Teaching and Outreach

When I was in middle school, I became disinterested in science due to a few bad experiences in the classroom. An interdisciplinary science class for non-majors at Emerson College finally got me interested in the subject and I’ve been passionate about science education since that turning point.

In 2007 I received my M.A.T. in Secondary Science Education from Teachers College, Columbia University. From 2007-2008 I taught science to grades 6-10 at All Hallows Catholic School in Farnham, England, then returned to New York to teach biology at Albany High School from 2008-2009. In 2010 I taught 8th grade science at Draper Middle School.

At Boston University, I have served as a Teaching Fellow for the following courses:

In 2017 I was selected to be a mentor to 4 first-year teaching fellows at Boston University. As a teaching mentor, I conduct observations and give my mentees feedback and advice for improving their teaching practices.

I have developed an outreach program with my advisor Karen Warkentin. We work with middle- and high-school teachers to develop educational materials based on Warkentin Lab research, so that our work can be widely disseminated and inspire young students to become interested frogs and tropical biology.

In 2015 I received the Boston University award for Outstanding Teaching Fellow in Biology. You can read the article here.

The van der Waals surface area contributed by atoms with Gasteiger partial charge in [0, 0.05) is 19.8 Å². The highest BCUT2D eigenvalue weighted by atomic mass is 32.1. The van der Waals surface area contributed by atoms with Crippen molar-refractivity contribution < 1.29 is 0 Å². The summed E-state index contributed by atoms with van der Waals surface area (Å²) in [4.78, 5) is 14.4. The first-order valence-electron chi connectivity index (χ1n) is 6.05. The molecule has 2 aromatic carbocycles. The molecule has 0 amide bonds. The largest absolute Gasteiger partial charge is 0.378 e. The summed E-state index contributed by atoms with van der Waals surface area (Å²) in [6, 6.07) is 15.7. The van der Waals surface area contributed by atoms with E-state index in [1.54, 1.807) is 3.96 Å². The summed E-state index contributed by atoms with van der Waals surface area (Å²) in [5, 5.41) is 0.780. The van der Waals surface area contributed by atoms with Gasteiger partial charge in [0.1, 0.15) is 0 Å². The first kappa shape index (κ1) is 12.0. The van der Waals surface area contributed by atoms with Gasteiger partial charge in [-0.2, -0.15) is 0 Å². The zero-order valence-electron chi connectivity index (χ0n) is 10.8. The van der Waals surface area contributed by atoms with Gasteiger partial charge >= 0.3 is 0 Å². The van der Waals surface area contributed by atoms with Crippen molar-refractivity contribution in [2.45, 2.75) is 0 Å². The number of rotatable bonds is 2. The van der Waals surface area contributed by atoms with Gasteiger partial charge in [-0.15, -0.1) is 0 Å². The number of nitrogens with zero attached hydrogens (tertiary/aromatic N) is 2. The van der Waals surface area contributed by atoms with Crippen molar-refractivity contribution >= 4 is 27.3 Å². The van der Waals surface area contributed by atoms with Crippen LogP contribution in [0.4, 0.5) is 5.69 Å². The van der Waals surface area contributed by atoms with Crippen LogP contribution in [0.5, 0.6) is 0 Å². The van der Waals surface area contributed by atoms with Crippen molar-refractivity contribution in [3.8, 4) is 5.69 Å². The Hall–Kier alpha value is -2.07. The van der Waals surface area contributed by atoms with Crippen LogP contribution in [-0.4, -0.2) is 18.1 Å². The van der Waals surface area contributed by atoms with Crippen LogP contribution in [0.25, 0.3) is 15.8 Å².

“Kristina was nominated by Professors Sean Mullen, Fred Wasserman and Karen Warkentin, for her outstanding contributions to all areas of teaching in the Department of Biology over the last five years. All of her letter writers were full of praise and admiration. Professor Mullen writes “To say that Kristina did an outstanding job is, frankly, an understatement – she was an absolutely critical component of what made the course successful”. Professor Wasserman writes simply “She is as good a teacher as any of the Teaching Fellows I have had during my 38 years at Boston University”. Kristina’s dedication to and enthusiasm for teaching is clear, not only in the classroom but in all aspects of modern university teaching.

Outside of the classroom, Kristina has been instrumental in the inclusion of a Research Experience for Teachers (RET) component in one of Professor Warkentin¹s funded NSF projects, and leveraging the RET for greater impact via collaborative development of resources for high school science teaching. She has also been superb in the mentoring of many undergraduates in Prof. Warkentin’s lab at BU and in the field in Panama, helping them with UROP applications, research, conference presentations and their personal growth and development. Professor Warkentin writes “Her (Kristina’s) skill, effort, dedication, and performance as a teacher, and her vision for improving pedagogy more broadly have been clear throughout her time at BU”.